Original Date: 07/23/1996
Revision Date: 01/18/2007
Best Practice : Paint First Run Yields
Nascote ensured high-quality first run yields on its plastic injection molded parts through the development of and compliance to documented processes. Because its plastic injection molded parts used substrates with inherent painting problems, first run yields were a high priority. Nascote’s customer required that fascias be painted separately from the automobile; consequently, color match and quality of the applied finishes were also critical. Nascote formed four teams of experts to address these industry problems. The teams are comprised of paint process engineers, technicians, and suppliers.
Part preparation was the first issue of the team’s focus. While electrostatic painting was normal for these plastic- injection molded products, some substrates were non-conductive such as Xenoy. However, once the part was sprayed it became conductive, attracting contaminates to the wet surface. Nascote developed a process of rinsing the part with ionized water to remove any charge, then applying an adhesion promoter to ensure bonding of the basecoats. After spraying this adhesion promoter to a thickness of 2-4 mils, the fascia could then continue with the standard procedure. This method proved successful, but incurred an additional cost; however, through Design of Experiments (DOE), Nascote determined that by applying the adhesion promoter, the basecoat paint usage was reduced by 50%. Instead of the previous 10 pieces per gallon of basecoat, 20 pieces per gallon could be produced by using the adhesion promoter. When compared to the cost of basecoat paint, $150 per gallon, the additional costs of the adhesion promoter were offset. This innovative approach received customer approval.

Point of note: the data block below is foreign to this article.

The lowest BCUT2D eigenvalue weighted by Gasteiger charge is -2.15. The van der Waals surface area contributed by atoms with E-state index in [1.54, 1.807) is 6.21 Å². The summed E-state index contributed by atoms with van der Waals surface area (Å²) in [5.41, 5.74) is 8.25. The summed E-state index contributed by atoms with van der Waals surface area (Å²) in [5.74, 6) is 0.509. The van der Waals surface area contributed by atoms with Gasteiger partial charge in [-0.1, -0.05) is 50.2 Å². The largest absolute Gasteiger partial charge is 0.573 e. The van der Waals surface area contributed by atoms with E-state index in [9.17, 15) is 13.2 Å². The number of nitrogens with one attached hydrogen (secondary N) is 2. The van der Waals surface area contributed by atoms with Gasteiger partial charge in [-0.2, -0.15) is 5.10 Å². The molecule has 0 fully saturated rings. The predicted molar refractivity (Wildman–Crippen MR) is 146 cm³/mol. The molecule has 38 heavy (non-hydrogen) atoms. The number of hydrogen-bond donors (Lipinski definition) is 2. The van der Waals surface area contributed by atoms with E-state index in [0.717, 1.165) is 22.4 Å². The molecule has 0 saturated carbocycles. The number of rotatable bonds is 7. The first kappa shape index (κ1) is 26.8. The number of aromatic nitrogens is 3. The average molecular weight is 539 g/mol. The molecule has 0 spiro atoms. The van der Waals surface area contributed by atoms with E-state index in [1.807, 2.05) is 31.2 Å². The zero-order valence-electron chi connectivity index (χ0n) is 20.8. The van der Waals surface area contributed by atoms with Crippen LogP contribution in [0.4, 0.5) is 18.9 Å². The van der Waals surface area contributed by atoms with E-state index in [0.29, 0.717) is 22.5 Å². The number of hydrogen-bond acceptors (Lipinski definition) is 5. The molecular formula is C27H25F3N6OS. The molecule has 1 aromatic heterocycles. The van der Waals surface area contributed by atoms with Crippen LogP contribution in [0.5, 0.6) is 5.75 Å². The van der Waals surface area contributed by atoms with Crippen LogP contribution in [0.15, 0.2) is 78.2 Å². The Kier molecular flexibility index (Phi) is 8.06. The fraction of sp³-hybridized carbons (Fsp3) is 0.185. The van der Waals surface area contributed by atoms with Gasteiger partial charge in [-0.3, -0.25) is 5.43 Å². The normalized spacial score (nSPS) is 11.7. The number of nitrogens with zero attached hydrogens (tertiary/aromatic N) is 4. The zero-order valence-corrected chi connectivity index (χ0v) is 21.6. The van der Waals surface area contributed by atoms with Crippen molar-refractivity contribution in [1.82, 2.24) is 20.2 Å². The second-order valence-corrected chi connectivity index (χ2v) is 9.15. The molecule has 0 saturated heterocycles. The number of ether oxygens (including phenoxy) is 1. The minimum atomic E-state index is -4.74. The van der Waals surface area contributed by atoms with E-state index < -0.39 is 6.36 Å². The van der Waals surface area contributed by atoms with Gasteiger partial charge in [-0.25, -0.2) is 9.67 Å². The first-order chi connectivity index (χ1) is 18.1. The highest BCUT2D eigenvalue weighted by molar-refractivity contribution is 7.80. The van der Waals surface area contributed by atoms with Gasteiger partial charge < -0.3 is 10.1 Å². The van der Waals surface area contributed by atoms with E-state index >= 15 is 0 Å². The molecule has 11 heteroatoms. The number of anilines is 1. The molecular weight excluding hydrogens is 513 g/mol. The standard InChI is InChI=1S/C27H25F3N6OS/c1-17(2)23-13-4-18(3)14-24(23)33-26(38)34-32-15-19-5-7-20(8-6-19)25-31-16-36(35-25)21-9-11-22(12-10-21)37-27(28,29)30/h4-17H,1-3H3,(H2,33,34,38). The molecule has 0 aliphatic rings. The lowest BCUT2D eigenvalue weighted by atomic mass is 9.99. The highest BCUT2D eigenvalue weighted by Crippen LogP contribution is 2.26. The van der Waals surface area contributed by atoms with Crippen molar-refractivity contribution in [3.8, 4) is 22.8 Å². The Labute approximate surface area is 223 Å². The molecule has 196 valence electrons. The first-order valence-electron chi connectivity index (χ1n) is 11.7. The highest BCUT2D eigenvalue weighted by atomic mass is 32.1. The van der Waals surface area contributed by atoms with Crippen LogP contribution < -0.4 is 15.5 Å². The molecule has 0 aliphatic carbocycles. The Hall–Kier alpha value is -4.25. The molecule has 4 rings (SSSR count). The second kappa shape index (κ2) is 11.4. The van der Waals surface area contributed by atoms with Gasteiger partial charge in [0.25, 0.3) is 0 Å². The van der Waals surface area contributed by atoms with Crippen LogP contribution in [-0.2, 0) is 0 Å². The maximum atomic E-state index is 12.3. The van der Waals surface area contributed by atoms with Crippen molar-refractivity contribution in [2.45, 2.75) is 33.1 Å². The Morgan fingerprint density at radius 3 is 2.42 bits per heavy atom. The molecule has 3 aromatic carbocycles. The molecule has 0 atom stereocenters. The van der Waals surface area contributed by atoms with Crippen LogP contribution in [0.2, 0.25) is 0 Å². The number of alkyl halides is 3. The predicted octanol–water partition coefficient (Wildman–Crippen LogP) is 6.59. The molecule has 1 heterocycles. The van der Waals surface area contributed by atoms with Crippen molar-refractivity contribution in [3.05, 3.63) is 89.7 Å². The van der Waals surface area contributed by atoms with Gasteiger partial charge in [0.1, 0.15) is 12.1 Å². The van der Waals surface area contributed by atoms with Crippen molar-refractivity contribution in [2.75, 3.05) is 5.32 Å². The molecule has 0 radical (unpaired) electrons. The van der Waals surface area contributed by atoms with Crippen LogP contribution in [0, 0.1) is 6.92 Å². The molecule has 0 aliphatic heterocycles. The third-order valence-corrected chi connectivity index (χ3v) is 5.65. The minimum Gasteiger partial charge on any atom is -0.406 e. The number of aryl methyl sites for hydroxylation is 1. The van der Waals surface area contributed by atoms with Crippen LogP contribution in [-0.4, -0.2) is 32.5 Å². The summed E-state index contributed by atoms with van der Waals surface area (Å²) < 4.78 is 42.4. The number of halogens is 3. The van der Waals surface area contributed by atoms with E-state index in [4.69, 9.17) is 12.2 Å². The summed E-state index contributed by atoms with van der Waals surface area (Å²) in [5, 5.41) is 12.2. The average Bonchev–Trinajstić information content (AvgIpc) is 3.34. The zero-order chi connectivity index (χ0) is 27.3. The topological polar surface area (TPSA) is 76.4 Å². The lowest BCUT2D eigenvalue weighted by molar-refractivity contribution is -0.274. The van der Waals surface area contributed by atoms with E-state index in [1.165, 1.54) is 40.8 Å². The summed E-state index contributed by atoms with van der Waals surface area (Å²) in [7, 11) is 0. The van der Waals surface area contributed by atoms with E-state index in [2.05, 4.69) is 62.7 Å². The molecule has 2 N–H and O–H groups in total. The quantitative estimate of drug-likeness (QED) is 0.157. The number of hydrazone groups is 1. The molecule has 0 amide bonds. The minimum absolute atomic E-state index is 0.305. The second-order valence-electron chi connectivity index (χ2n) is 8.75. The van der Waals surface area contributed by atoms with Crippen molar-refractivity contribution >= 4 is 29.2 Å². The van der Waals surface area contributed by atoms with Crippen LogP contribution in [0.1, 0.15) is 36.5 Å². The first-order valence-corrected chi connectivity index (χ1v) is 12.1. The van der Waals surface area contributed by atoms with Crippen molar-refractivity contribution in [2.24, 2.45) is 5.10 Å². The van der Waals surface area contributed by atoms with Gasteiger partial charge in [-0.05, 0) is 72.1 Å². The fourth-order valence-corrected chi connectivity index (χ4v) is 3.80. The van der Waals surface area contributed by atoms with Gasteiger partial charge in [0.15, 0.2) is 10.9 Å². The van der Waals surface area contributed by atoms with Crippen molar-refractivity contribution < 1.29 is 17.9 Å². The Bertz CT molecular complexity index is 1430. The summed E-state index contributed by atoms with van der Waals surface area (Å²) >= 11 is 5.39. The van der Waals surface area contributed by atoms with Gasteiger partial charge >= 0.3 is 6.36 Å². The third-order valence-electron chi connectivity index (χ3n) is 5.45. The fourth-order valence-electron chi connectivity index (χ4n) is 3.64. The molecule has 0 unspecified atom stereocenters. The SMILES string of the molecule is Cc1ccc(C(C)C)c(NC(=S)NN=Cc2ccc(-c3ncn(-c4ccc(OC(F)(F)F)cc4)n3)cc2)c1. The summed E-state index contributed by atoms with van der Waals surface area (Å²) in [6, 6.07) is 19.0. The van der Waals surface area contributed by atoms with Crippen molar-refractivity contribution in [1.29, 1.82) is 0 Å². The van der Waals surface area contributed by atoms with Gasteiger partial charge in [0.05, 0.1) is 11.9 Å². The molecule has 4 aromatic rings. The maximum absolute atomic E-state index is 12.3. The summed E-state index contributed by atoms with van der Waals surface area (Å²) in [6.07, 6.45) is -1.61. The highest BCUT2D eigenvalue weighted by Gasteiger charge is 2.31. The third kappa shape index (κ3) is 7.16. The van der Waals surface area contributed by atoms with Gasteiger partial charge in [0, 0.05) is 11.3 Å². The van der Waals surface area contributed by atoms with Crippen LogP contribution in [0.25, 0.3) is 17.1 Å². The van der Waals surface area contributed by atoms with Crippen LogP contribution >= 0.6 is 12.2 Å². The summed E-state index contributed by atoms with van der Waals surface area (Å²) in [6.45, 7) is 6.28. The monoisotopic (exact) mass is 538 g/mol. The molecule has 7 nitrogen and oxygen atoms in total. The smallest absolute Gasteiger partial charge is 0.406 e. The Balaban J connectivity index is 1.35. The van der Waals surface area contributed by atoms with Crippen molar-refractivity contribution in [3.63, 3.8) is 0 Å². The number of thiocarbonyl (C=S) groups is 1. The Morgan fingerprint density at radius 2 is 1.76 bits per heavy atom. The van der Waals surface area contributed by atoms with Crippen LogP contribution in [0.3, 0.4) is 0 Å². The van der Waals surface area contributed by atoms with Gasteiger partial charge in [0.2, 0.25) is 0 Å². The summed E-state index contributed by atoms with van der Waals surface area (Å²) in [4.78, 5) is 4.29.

Painted surface contamination was another issue, as application of materials made the parts tacky. Two personnel from Nascote’s painting department were assigned full-time responsibility to identify and catalogue contaminates (Figure 2-1), allowing process engineers to address specific entry of each contaminate. This approach helped Nascote achieve an 86-90% average for first run yields. The results highlighted the benefit of Nascote’s approach to document and adhere to strict guidelines in achieving high-quality first run paint yields on its plastic injection molded parts.
Figure 2-1. Buick Product Line Contamination for June 1996
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